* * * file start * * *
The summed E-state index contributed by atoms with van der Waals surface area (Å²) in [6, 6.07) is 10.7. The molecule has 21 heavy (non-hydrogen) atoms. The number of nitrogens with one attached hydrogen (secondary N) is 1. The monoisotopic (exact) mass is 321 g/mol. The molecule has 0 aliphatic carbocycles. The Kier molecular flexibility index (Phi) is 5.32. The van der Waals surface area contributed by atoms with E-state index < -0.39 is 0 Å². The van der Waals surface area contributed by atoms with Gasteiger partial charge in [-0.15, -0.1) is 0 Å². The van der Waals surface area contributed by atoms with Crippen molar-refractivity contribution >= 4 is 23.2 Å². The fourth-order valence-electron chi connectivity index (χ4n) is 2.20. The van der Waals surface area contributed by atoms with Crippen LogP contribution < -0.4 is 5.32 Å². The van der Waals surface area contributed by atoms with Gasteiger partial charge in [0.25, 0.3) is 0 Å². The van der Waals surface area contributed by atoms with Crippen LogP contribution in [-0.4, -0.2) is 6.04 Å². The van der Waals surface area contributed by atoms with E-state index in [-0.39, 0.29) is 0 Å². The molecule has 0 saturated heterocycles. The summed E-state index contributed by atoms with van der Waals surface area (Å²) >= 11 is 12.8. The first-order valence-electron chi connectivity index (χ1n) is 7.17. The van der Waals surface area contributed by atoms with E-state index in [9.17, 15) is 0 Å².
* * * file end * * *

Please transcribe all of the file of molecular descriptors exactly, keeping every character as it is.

The summed E-state index contributed by atoms with van der Waals surface area (Å²) in [6, 6.07) is 10.7. The molecule has 21 heavy (non-hydrogen) atoms. The number of nitrogens with one attached hydrogen (secondary N) is 1. The monoisotopic (exact) mass is 321 g/mol. The molecule has 0 aliphatic carbocycles. The Kier molecular flexibility index (Phi) is 5.32. The van der Waals surface area contributed by atoms with E-state index < -0.39 is 0 Å². The van der Waals surface area contributed by atoms with Gasteiger partial charge in [-0.15, -0.1) is 0 Å². The van der Waals surface area contributed by atoms with Crippen molar-refractivity contribution >= 4 is 23.2 Å². The fourth-order valence-electron chi connectivity index (χ4n) is 2.20. The van der Waals surface area contributed by atoms with Crippen LogP contribution < -0.4 is 5.32 Å². The van der Waals surface area contributed by atoms with Gasteiger partial charge in [0.25, 0.3) is 0 Å². The van der Waals surface area contributed by atoms with Crippen LogP contribution in [-0.4, -0.2) is 6.04 Å². The van der Waals surface area contributed by atoms with E-state index in [-0.39, 0.29) is 0 Å². The molecule has 0 saturated heterocycles. The summed E-state index contributed by atoms with van der Waals surface area (Å²) >= 11 is 12.8. The first-order valence-electron chi connectivity index (χ1n) is 7.17. The van der Waals surface area contributed by atoms with E-state index in [9.17, 15) is 0 Å².